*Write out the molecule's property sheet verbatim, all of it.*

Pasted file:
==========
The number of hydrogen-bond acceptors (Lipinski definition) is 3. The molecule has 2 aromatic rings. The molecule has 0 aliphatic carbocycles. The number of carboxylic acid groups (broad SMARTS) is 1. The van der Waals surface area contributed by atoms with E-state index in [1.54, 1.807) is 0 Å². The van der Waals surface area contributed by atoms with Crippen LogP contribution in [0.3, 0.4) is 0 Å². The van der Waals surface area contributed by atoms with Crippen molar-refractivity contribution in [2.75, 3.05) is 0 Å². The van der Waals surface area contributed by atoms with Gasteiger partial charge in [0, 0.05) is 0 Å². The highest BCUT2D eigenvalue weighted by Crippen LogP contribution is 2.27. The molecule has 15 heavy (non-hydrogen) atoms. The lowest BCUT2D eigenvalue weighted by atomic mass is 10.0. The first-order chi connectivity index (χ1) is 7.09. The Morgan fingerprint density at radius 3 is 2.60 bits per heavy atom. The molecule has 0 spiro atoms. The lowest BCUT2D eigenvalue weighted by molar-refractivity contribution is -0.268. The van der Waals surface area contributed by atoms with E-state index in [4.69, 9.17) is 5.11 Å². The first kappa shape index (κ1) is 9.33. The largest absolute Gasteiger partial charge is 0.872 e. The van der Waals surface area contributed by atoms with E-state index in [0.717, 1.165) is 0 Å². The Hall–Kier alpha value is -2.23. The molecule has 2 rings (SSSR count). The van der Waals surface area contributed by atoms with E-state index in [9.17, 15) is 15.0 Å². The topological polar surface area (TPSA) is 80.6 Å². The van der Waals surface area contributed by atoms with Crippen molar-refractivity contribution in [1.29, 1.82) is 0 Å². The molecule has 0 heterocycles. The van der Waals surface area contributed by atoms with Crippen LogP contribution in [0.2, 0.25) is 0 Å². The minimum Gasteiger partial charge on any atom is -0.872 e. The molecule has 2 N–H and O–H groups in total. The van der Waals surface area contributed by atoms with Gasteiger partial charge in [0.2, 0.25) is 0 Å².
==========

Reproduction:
The number of hydrogen-bond acceptors (Lipinski definition) is 3. The molecule has 2 aromatic rings. The molecule has 0 aliphatic carbocycles. The number of carboxylic acid groups (broad SMARTS) is 1. The van der Waals surface area contributed by atoms with E-state index in [1.54, 1.807) is 0 Å². The van der Waals surface area contributed by atoms with Crippen LogP contribution in [0.3, 0.4) is 0 Å². The van der Waals surface area contributed by atoms with Crippen molar-refractivity contribution in [2.75, 3.05) is 0 Å². The van der Waals surface area contributed by atoms with Gasteiger partial charge in [0, 0.05) is 0 Å². The highest BCUT2D eigenvalue weighted by Crippen LogP contribution is 2.27. The molecule has 15 heavy (non-hydrogen) atoms. The lowest BCUT2D eigenvalue weighted by atomic mass is 10.0. The first-order chi connectivity index (χ1) is 7.09. The Morgan fingerprint density at radius 3 is 2.60 bits per heavy atom. The molecule has 0 spiro atoms. The lowest BCUT2D eigenvalue weighted by molar-refractivity contribution is -0.268. The van der Waals surface area contributed by atoms with E-state index in [4.69, 9.17) is 5.11 Å². The first kappa shape index (κ1) is 9.33. The largest absolute Gasteiger partial charge is 0.872 e. The van der Waals surface area contributed by atoms with E-state index in [0.717, 1.165) is 0 Å². The Hall–Kier alpha value is -2.23. The molecule has 2 rings (SSSR count). The van der Waals surface area contributed by atoms with E-state index in [9.17, 15) is 15.0 Å². The topological polar surface area (TPSA) is 80.6 Å². The van der Waals surface area contributed by atoms with Crippen molar-refractivity contribution in [1.29, 1.82) is 0 Å². The molecule has 0 heterocycles. The van der Waals surface area contributed by atoms with Crippen LogP contribution in [0.2, 0.25) is 0 Å². The minimum Gasteiger partial charge on any atom is -0.872 e. The molecule has 2 N–H and O–H groups in total. The van der Waals surface area contributed by atoms with Gasteiger partial charge in [0.2, 0.25) is 0 Å².